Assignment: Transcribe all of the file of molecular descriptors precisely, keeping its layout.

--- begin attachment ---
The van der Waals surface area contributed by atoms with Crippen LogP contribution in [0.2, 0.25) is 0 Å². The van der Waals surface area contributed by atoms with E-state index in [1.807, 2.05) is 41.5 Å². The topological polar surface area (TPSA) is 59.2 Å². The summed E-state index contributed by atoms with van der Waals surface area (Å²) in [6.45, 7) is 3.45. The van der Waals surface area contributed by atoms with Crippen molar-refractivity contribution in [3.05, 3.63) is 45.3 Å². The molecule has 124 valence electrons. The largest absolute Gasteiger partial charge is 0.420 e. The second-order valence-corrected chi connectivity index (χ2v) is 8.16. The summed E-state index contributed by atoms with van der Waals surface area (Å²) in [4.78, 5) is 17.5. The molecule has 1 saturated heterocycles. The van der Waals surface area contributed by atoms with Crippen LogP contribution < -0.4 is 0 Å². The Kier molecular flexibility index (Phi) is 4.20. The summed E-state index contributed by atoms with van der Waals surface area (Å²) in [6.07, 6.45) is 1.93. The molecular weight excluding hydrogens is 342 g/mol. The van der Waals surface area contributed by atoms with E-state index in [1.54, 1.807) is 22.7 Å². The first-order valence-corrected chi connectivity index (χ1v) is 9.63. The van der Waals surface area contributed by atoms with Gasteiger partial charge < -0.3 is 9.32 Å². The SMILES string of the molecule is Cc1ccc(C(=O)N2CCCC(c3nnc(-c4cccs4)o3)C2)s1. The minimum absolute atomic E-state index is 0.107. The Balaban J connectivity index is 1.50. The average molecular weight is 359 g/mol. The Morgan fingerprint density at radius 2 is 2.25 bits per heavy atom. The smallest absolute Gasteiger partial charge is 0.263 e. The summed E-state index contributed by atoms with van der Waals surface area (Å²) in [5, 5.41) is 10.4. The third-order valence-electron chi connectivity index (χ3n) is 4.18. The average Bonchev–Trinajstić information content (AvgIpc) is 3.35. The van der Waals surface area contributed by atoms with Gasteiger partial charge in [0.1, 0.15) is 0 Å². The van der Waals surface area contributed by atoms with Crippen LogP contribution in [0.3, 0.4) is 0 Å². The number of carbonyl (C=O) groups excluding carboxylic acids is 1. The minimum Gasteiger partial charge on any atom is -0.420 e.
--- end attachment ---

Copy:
The van der Waals surface area contributed by atoms with Crippen LogP contribution in [0.2, 0.25) is 0 Å². The van der Waals surface area contributed by atoms with E-state index in [1.807, 2.05) is 41.5 Å². The topological polar surface area (TPSA) is 59.2 Å². The summed E-state index contributed by atoms with van der Waals surface area (Å²) in [6.45, 7) is 3.45. The van der Waals surface area contributed by atoms with Crippen molar-refractivity contribution in [3.05, 3.63) is 45.3 Å². The molecule has 124 valence electrons. The largest absolute Gasteiger partial charge is 0.420 e. The second-order valence-corrected chi connectivity index (χ2v) is 8.16. The summed E-state index contributed by atoms with van der Waals surface area (Å²) in [4.78, 5) is 17.5. The molecule has 1 saturated heterocycles. The van der Waals surface area contributed by atoms with Crippen LogP contribution < -0.4 is 0 Å². The Kier molecular flexibility index (Phi) is 4.20. The summed E-state index contributed by atoms with van der Waals surface area (Å²) in [6.07, 6.45) is 1.93. The molecular weight excluding hydrogens is 342 g/mol. The van der Waals surface area contributed by atoms with E-state index in [1.54, 1.807) is 22.7 Å². The first-order valence-corrected chi connectivity index (χ1v) is 9.63. The van der Waals surface area contributed by atoms with Gasteiger partial charge < -0.3 is 9.32 Å². The SMILES string of the molecule is Cc1ccc(C(=O)N2CCCC(c3nnc(-c4cccs4)o3)C2)s1. The minimum absolute atomic E-state index is 0.107. The Balaban J connectivity index is 1.50. The average molecular weight is 359 g/mol. The Morgan fingerprint density at radius 2 is 2.25 bits per heavy atom. The smallest absolute Gasteiger partial charge is 0.263 e. The summed E-state index contributed by atoms with van der Waals surface area (Å²) in [5, 5.41) is 10.4. The third-order valence-electron chi connectivity index (χ3n) is 4.18. The average Bonchev–Trinajstić information content (AvgIpc) is 3.35. The van der Waals surface area contributed by atoms with Gasteiger partial charge in [0.1, 0.15) is 0 Å². The van der Waals surface area contributed by atoms with Crippen LogP contribution in [0.3, 0.4) is 0 Å². The number of carbonyl (C=O) groups excluding carboxylic acids is 1. The minimum Gasteiger partial charge on any atom is -0.420 e.